MAHOPAC, N.Y. - Town Councilman Michael Barile has once again found himself in the crosshairs of a Journal News column. This one looks at whether commercial property owned by the councilman, a former developer, was ever connected to the town’s sewer system and also claims some of the permitting processes was skirted.

In question is the sewer disposal system at Blu Restaurant on Route 6N—property owned by Barile and his partner, Tommy Boniello.

Three decades ago, the business was known as Mahopac Beach, a hamburger stand, which Barile and Boniello purchased and remodeled into an upscale restaurant.

Sign Up for E-News

In 1993, while the state was conducting roadwork on Route 6N, a sewer line was extended from the restaurant under the highway and capped so it could be connected to the main in Sewer District No. 1 should the restaurant expand and more capacity was needed. The line was never actually connected to the main, however, and in the Journal News piece, the author, David McKay Wilson said he was given the opportunity to look under the manhole cover and see that the restaurant connection is indeed capped-off and not hooked into the town system.

Barile said he was reluctant to discuss Wilson’s column in too much detail—Barile has said on several occasions he is consulting with attorneys over a possible lawsuit against the Journal News over a previous column Wilson penned about the purchase of Swan Cove—but did answer a few questions.

To Wilson’s accusation that the restaurant lacks a discharge permit from the state Department of Environmental Conservation (DEC), Barile said it was because it was “pre-existing and nonconforming,” and noted that many restaurants don’t have such permits.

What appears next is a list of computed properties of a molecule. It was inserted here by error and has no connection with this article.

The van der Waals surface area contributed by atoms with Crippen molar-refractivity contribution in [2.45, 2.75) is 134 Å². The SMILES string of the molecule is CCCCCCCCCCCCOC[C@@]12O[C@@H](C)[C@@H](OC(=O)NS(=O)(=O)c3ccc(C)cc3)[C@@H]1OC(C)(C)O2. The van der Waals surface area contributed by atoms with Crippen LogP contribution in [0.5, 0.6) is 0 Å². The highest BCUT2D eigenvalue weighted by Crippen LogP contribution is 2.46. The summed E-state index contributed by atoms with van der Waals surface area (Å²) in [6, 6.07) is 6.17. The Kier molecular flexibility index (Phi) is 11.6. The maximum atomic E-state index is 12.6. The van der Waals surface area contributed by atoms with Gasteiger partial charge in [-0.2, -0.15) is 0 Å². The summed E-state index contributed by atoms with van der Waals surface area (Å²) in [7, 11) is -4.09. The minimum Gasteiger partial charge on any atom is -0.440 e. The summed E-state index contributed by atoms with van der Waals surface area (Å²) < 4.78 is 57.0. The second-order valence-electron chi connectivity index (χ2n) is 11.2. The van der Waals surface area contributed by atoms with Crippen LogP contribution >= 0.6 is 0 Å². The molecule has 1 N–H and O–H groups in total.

“This is why I got out of developing,” Barile lamented. “It’s because of all the regulatory agencies that got involved in the watershed area back in the ’90s.”

The JN column also contends that the restaurant’s septic system has not been inspected in eight years, which is a town code violation.

“I have never really heard of anything like that, so I can’t really comment,” Barile said. “We have other buildings where nothing gets inspected for the septic. I don’t know where [Wilson] got that from.”

Wilson’s piece also contends that neither the town nor the New York City Department of Environmental Protection (DEP) approved the connection to Sewer District No. 1. But Barile pointed out that since the line was never actually connected to the sewer district main, as Wilson saw when the manhole cover was removed, no permit was needed.

The lynchpin for Wilson’s allegation of impropriety is a September 2015 email that Supervisor Ken Schmitt sent to other town officials regarding the work being done on the restaurant property. In his column, Wilson describes that email and writes, “Carmel Town Supervisor Ken Schmitt [wrote] that Barile told him that the restaurant was ‘absolutely connected’ to the sewer district.” In that scenario, Barile comes off looking disingenuous because the sewer line was never actually connected, although that email makes it seem as though he was claiming it had been.